The sheriff of Wake County, North Carolina is facing mounting criticism over his decision to suspend issuing pistol purchase permits for one month, but the bigger issue is the fact that the state still has a Jim Crow-era law on the books that requires sheriffs to individually approve purchases of handguns to begin with.
Sheriff Gerald Baker says his office is simply swamped with pistol purchase permit applications, and he wants to take the month to work through the backlog and give office staff the ability to limit their interactions with the public to mitigate the spread of the coronavirus. The problem is that under state law, unless you possess a concealed carry license, you must acquire that permit before you can legally buy a handgun, and the sheriff’s office has 14-days to process your application.
Baker’s decision has led some to say it’s an infringement on their second amendment right, including Speaker of the House Tim Moore (R).
“The problem is people are scared right now, and in times when people are scared you can’t be denying them their ability to protect themselves. It feeds into a lot of paranoia and mistrust,” Moore said.
Moore also questioned the legality of the move.
Baker says the decision does not limit anyone’s right to purchase a handgun. Rather, he says, the move will limit people encountering each other during the state of emergency.
“We’re not telling you you can no longer get pistol permits, but what we’re trying to do is still in line with the efforts of keeping that virus out of this building,” he said.
Sheriff Baker needs to be honest here. He is telling people they can no longer get pistol permits, at least not until April 30th. While residents of Wake County can still purchase rifles and shotguns without a government-issued permission slip, residents in Wake County are out of luck if they want to purchase the most commonly sold firearm for self-defense over the next five weeks.
Look, every sheriff in the country is dealing with similar issues and concerns for staff right now, and I definitely understand Baker’s desire to see employees of the sheriff’s office remain free of the coronavirus. At the same time, the sheriff can’t simply shut off access to acquiring handguns for law-abiding citizens without infringing on their Second Amendment rights. The Heller case determined that a ban on handguns is unconstitutional. A temporary deprivation of the right to purchase them is just as unconstitutional in my opinion.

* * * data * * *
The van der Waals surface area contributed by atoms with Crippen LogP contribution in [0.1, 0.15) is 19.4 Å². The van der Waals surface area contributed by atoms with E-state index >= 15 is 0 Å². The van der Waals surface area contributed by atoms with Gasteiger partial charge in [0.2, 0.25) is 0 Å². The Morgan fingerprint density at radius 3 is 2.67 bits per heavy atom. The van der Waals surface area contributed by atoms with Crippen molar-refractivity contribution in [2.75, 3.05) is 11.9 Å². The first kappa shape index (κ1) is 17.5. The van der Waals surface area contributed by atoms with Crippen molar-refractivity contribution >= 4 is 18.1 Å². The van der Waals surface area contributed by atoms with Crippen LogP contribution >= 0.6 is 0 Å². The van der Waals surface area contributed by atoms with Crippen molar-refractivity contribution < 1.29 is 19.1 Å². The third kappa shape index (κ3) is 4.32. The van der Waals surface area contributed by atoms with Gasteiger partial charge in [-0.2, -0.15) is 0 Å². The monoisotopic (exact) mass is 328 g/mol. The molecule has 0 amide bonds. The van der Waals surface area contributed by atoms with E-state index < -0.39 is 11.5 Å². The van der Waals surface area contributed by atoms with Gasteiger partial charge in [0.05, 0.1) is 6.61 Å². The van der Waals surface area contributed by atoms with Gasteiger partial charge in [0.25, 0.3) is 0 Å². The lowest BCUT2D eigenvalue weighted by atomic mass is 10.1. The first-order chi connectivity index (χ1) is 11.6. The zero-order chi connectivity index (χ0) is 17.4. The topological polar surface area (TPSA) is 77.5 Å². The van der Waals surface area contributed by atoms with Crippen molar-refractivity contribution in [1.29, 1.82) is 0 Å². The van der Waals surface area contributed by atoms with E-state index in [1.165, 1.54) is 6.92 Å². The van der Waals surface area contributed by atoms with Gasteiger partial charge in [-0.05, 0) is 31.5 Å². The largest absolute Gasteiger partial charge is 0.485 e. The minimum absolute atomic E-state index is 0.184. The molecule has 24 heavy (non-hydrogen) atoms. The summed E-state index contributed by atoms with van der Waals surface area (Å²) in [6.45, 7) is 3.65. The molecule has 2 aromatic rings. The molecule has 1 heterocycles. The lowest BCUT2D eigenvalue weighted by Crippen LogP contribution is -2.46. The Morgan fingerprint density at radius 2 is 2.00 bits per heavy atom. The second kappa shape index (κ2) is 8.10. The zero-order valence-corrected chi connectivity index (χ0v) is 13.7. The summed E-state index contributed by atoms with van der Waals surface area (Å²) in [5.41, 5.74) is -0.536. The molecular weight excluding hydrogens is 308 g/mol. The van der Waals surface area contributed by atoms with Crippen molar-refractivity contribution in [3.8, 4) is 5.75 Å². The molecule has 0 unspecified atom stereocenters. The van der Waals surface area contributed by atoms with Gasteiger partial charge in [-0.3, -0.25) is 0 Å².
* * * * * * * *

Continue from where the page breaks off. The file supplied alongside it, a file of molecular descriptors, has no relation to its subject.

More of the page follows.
For now, the sheriff could adopt social distancing measures like limiting office visits to appointments, which would give employees time to clean the front-facing office areas between visits. They could also handle much of the paperwork outside the sheriff’s office in the parking lot if need be.
In the long run, however, I hope this helps spell the end for the state’s pistol purchase permit law, which grants sheriffs broad discretion to approve or deny individuals for lack of good cause or moral character. These types of discretionary issue permitting laws have largely fallen by the wayside around the country, but in North Carolina the law remains as a remnant of the Jim Crow laws that were routinely used to deny black Americans their equal rights under the Constitution. It needs to be scrapped, and the current snafu in Wake County is the perfect excuse for lawmakers to revisit the issue.
Let me be clear. I don’t think Sheriff Baker is trying to deny black residents of Wake County their Second Amendment rights. I’ll even take the sheriff at his word when he says he’s simply trying to clear the backlog of 755 pending pistol purchase permit applications before accepting any more. Clearly the county needs to increase staffing on a temporary basis to handle the surge in applications, and possibly add a second or third shift to the office in order to continue processing applications while maintaining social distancing.
The fact is that a large number of county residents now want to purchase a firearm, and their sheriff is telling them they’re going to have to wait for more than a month to do so. That’s simply unacceptable, and unconstitutional to boot.